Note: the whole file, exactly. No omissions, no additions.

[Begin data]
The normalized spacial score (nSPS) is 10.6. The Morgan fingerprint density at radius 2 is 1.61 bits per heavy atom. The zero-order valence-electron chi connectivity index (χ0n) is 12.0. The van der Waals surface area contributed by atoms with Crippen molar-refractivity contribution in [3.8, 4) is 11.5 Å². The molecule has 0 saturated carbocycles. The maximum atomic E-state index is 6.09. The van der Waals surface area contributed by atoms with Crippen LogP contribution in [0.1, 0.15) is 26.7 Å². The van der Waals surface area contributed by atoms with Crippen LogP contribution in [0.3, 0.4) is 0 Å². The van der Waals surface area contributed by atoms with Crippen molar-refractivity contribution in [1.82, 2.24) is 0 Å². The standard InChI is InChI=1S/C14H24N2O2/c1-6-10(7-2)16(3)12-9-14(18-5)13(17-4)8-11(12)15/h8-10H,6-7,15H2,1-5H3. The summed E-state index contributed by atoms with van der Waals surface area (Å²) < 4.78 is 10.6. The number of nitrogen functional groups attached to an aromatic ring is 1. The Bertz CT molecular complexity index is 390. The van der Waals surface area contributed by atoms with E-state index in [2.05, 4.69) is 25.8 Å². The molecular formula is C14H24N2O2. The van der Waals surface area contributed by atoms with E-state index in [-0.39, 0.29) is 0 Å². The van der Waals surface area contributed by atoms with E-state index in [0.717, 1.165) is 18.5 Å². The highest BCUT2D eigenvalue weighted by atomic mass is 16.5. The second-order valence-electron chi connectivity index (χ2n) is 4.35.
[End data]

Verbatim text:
The normalized spacial score (nSPS) is 10.6. The Morgan fingerprint density at radius 2 is 1.61 bits per heavy atom. The zero-order valence-electron chi connectivity index (χ0n) is 12.0. The van der Waals surface area contributed by atoms with Crippen molar-refractivity contribution in [3.8, 4) is 11.5 Å². The molecule has 0 saturated carbocycles. The maximum atomic E-state index is 6.09. The van der Waals surface area contributed by atoms with Crippen LogP contribution in [0.1, 0.15) is 26.7 Å². The van der Waals surface area contributed by atoms with Crippen LogP contribution in [0.3, 0.4) is 0 Å². The van der Waals surface area contributed by atoms with Crippen molar-refractivity contribution in [1.82, 2.24) is 0 Å². The standard InChI is InChI=1S/C14H24N2O2/c1-6-10(7-2)16(3)12-9-14(18-5)13(17-4)8-11(12)15/h8-10H,6-7,15H2,1-5H3. The summed E-state index contributed by atoms with van der Waals surface area (Å²) < 4.78 is 10.6. The number of nitrogen functional groups attached to an aromatic ring is 1. The Bertz CT molecular complexity index is 390. The van der Waals surface area contributed by atoms with E-state index in [2.05, 4.69) is 25.8 Å². The molecular formula is C14H24N2O2. The van der Waals surface area contributed by atoms with E-state index in [-0.39, 0.29) is 0 Å². The van der Waals surface area contributed by atoms with E-state index in [0.717, 1.165) is 18.5 Å². The highest BCUT2D eigenvalue weighted by atomic mass is 16.5. The second-order valence-electron chi connectivity index (χ2n) is 4.35.